Next week, delegates at the United Church of Canada general council meeting in Ottawa will debate a resolution that calls on the church to reject construction of the $6-billion Enbridge project that would take diluted bitumen from Alberta to the British Columbia coast.
The resolution was drafted in support of aboriginals in B.C., who worry a spill would poison the land and water, and directs the church to send the results of its vote to the federal, B.C. and Alberta governments and the media.
Mardi Tindal, moderator of the United Church, said care of the Earth is an important part of the faith and the church can’t shy away from the pipeline just because it is controversial and politically divisive.
“People care so much about this. People understand that you cannot separate economic health from ecological health,” she said from Toronto.
“The church has a responsibility to contribute to the conversations that make for the best public policy for the common good.”
The United Church of Canada is not alone.
by Krista Tippett
from The Huffington Post
Earlier this month, His All Holiness Bartholomew, the Patriarch of 300 million Eastern Orthodox Christians, convened a two-day conversation on “environment, ethics and innovation.” We gathered on the tiny, ancient island of Heybeliada off Istanbul, which was once the Patriarch’s Constantinople and before that New Rome.
There were scientists there, and activists, and religious thinkers. Greenpeace was represented, and so was Dow Chemical. We did not solve any problem or draft a white paper or conceive a plan of action. There were no expectations of these things, and so it was not, like the recent Rio conference, roundly condemned as a failure. But our discussion did yield some fresh examination of the often-unnamed obstacle to all the good solutions and plans already out there: the human condition.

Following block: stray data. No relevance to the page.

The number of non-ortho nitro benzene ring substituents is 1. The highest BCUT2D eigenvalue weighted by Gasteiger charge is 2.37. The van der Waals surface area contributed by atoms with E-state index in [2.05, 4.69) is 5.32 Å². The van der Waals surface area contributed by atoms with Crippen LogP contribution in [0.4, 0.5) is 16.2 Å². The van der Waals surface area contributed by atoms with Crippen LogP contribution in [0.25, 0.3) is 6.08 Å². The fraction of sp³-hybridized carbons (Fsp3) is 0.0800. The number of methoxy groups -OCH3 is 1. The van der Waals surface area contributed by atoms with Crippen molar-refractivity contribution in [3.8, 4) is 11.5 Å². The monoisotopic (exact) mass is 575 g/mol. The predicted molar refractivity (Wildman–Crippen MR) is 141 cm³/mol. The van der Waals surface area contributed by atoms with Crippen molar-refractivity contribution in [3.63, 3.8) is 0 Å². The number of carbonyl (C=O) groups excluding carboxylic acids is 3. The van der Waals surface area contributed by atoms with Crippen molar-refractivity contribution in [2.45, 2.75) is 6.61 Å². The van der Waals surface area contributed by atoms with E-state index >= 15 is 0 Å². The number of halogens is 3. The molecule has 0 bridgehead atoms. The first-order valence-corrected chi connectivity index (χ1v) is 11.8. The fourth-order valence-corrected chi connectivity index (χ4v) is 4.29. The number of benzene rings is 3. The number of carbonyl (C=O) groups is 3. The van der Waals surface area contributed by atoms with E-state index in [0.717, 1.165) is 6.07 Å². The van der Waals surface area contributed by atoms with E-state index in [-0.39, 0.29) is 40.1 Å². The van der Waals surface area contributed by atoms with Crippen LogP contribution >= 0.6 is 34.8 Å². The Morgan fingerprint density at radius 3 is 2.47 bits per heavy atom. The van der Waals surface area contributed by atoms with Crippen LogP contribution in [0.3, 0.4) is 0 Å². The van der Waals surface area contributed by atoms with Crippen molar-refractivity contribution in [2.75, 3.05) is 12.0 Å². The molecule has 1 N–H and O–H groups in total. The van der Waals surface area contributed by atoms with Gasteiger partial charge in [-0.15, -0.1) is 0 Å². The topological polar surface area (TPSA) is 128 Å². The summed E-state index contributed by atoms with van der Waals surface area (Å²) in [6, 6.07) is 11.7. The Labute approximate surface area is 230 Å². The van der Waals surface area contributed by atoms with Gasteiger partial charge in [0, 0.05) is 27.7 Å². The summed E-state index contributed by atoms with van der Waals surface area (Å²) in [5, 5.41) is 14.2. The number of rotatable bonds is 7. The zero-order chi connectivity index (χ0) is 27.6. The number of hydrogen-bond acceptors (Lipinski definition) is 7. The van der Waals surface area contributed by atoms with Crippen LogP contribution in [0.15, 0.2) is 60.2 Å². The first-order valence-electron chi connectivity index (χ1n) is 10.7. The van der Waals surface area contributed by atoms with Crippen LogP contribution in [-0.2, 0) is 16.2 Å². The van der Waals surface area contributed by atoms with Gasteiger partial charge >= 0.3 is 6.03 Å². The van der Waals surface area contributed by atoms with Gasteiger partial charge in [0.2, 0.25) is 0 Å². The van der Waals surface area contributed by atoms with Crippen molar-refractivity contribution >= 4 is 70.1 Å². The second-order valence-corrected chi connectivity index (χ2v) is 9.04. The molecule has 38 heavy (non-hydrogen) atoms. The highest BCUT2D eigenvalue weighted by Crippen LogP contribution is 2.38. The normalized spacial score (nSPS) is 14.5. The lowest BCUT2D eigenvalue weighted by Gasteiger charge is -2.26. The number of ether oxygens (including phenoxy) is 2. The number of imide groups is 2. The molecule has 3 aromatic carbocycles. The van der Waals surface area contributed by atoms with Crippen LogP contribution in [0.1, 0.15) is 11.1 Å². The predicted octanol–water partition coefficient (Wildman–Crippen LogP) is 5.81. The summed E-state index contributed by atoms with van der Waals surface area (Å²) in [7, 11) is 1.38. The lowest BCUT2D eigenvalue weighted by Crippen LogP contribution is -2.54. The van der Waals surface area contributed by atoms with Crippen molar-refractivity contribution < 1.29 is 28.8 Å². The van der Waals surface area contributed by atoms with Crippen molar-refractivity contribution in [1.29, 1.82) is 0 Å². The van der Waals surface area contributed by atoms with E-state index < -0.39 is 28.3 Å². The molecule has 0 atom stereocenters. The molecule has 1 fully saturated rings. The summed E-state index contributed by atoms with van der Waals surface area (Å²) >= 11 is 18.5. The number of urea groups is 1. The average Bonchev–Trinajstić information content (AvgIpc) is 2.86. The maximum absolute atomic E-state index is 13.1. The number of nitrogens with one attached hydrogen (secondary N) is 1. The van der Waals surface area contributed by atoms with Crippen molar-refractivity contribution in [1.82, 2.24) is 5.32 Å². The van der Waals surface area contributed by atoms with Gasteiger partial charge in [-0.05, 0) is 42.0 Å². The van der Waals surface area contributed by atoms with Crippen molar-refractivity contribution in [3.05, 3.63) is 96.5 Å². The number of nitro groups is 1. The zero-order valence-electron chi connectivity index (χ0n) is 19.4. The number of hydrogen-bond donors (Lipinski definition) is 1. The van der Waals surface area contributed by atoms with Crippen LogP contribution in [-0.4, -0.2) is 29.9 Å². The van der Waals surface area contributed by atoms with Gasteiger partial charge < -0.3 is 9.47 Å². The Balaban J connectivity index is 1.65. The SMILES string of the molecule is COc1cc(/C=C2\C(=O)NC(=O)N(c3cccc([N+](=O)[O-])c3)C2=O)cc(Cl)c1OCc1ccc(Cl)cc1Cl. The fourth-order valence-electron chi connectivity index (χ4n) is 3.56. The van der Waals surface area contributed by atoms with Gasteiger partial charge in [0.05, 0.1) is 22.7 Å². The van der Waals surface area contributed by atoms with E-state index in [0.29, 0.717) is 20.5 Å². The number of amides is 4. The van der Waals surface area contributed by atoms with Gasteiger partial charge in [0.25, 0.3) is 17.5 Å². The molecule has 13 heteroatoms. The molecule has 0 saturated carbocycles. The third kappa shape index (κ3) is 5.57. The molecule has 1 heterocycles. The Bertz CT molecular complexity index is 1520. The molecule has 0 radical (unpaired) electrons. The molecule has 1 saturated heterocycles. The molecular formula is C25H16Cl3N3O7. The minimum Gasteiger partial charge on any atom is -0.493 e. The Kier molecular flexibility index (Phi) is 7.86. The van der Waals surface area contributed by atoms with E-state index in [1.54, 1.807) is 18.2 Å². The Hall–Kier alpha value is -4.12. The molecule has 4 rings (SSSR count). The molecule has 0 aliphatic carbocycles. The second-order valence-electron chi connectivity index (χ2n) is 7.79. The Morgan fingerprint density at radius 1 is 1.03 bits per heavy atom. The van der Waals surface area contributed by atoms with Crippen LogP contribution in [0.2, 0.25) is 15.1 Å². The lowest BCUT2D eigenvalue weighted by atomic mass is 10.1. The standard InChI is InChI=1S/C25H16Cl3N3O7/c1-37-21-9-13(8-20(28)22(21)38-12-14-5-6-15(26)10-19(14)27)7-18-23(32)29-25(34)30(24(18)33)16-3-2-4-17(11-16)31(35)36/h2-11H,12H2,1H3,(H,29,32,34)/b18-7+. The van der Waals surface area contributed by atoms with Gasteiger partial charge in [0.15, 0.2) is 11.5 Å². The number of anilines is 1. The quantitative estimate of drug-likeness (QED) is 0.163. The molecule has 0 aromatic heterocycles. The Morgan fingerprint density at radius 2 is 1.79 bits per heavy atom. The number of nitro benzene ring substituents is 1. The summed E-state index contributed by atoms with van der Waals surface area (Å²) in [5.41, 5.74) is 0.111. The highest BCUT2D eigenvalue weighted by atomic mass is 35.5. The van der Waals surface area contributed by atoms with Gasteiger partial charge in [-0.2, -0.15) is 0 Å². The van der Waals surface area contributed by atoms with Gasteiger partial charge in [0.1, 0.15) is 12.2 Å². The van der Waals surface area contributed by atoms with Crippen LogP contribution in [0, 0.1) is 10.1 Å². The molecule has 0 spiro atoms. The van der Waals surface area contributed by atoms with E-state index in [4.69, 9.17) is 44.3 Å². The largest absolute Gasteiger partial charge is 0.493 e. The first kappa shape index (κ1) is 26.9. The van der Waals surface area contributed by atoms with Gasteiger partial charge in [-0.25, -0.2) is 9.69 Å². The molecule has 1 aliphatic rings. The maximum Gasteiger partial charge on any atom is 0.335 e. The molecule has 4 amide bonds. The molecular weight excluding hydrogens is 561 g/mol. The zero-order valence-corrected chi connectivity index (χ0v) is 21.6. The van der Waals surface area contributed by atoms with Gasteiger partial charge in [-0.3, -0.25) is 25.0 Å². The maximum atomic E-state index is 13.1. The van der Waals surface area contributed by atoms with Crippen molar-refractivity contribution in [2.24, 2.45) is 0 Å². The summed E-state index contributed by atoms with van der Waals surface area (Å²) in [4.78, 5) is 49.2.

The gathering convened in a former seminary, which Ataturk’s successors closed as they secularized Turkey and which the present Islamic government seems poised to re-open. It was poignant, in this space, to hear James Hansen — the NASA scientist who seminally defined the relationship between atmospheric carbon dioxide and civilization as we know it — profess that scientists need the help of the religious in an urgent struggle for public understanding.
by Rabbi Jack Bemporad, Rev. Dr. James A. Kowalski, and Susan Barnett
from Huffington Post
We don’t honor God when 4,500 children die every day — but they do — from the lack of something so simple, each of us takes it for granted: a safe glass of water.
Four thousand five hundred children — that’s one every 20 seconds, a little life extinguished.
While the last couple of years have seen an increase in awareness about the global water crisis, it’s still the No. 1 killer of children around the globe. Safe water and sanitation remains the greatest under-recognized global humanitarian crisis we face and its impact is staggering. It’s the world’s dirty secret.
Almost a billion people do not have access to safe water globally and 2.5 billion lack the dignity of basic sanitation. This lack of access translates into more stunning numbers:
- 50 percent of all malnutrition is due to the lack of safe water and sanitation
- As is 80 percent of all disease
- Half of the world’s hospital beds are filled by patients suffering from water-borne diseases